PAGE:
I believe that one of the most powerful influences in the lives of our children is the family. The home becomes a foundation where children are taught values and principles. It acts as a hub from which all of your daily experiences extend. Our homes are a safe haven, a refuge from a hostile world. It should be the place we feel most comfortable. Ultimately your family life will determine how you make decisions and choices, and will shape your character and your ability to have dynamic relationships. There is a powerful influence in a healthy home. This is the way God designed it, this is the way it is supposed to be.
A long road took nine children out of the cotton fields, out of poverty, out of Mississippi. But roads go both ways, and this Thanksgiving weekend, they all returned . . . one after another, and from every corner of America, the cars turned into the yard. With much cheering and much hugging, the nine children of Alex and Mary Chandler were coming home for their parents’ fiftieth wedding anniversary.
All nine children had memories of a sharecropper’s cabin and nothing to wear and nothing to eat. All nine are college graduates.
[There is] Gloria Chandler Coleman, master of arts, University of Missouri, a teacher in Kansas City . . . Cooking the meal in the kitchen of the new house the children built for their parents four years ago is Bessie Chandler Beasley, BA Tuskegee, MA Central Michigan, dietician at a veteran’s hospital, married to a PhD. And helping out, Princess Chandler Norman, MA Indiana University, a schoolteacher in Gary, Indiana.
Alex Chandler remembers the time when he had a horse and a cow and tried to buy a mule and couldn’t make the payments and lost the mule, the horse, and the cow. And about that time, Cleveland, the first son, decided he wanted to go to college.
Alex Chandler: We didn’t have any money. And we went to town; he wanted to catch the bus to go on up there. And so we went to town and borrowed two dollars and a half from her niece, and bought him a bus ticket. And when he got there, that’s all he had.
From that beginning he became Dr. Cleveland Chandler. He is chairman of the economics department at Howard University. How did they do it, starting on one of the poorest farms in the poorest part of the poorest state in America?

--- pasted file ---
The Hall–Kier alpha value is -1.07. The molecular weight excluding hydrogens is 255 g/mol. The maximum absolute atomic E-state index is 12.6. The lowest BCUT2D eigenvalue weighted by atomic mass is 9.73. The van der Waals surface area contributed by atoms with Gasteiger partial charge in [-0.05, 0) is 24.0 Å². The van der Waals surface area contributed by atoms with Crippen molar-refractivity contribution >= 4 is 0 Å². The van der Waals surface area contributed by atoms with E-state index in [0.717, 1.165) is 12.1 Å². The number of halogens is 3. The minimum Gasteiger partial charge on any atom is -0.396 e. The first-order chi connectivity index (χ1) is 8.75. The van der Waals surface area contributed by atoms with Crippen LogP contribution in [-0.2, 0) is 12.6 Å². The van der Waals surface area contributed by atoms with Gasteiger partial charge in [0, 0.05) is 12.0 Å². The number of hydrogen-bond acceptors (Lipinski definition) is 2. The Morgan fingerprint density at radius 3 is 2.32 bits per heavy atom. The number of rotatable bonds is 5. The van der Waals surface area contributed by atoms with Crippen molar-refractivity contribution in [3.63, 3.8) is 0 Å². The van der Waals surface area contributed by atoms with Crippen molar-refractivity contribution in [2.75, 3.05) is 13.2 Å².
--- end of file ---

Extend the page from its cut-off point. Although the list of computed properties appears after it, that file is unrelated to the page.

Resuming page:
Princess Chandler Norman: We worked . . .
Norman: Yes, picked cotton, and pulled corn, stripped millet, dug potatoes.
They all left. Luther left for the University of Omaha and went on to become the Public Service Employment Manager for Kansas City. He helped his younger brother, James come to Omaha University, too, and go on to graduate work at Yale. And in his turn, James helped Herman, who graduated from Morgan State and is a technical manager in Dallas. And they helped themselves. Fortson, a Baptist minister in Pueblo, Colorado, wanted to go to Morehouse College . . .
So, helping themselves and helping one another, they all went away. And now, fifty years after life began for the Chandler family in a one-room shack in a cotton field, now, just as they were sitting down in the new house to the ham and turkey and sweet potatoes and cornbread and collard greens and two kinds of pie and three kinds of cake, now Donald arrived – the youngest – who had driven with his family all the way down from Minneapolis. And now the Chandlers were all together again.
Alex Chandler (saying grace): Our Father in heaven, we come at this moment, giving thee thanks for thou hast been so good and so kind. We want to thank you, oh God, for this, for your love and for your son. Thank you that you have provided for all of us through all these years. (Mr. Chandler begins weeping.)
Remembering all those years of sharecropping and going hungry and working for a white man for fifty cents a day and worrying about his children’s future, remembering all that Alex Chandler almost didn’t get through this blessing.
Alex (continuing grace): In Jesus’ name, amen.
And neither did the others. (Family members wiping tears away)
The Chandler family started with as near nothing as any family in America ever did. And so their Thanksgiving weekend might have been more thankful than most.
“I’ll Fly Away” is Mr. Chandler’s favorite [hymn]. His nine children flew away and made places for themselves in this country; and this weekend, came home again. There probably are no lessons in any of this, but I know that in the future, whenever I hear that the family is a dying institution, I’ll think of them. Whenever I hear anything in America is possible, I’ll think of them.
After watching this television program about the Chandler family, author Max Anders remarked:
This kind of dynamic family life doesn’t just happen; it is a result of a dynamic faith these parents passed down to nine children. First, they modeled it. Second, they taught it, formally. Third, they taught it informally. Fourth, they cultivated an environment in which their children could thrive.
There is power in the family!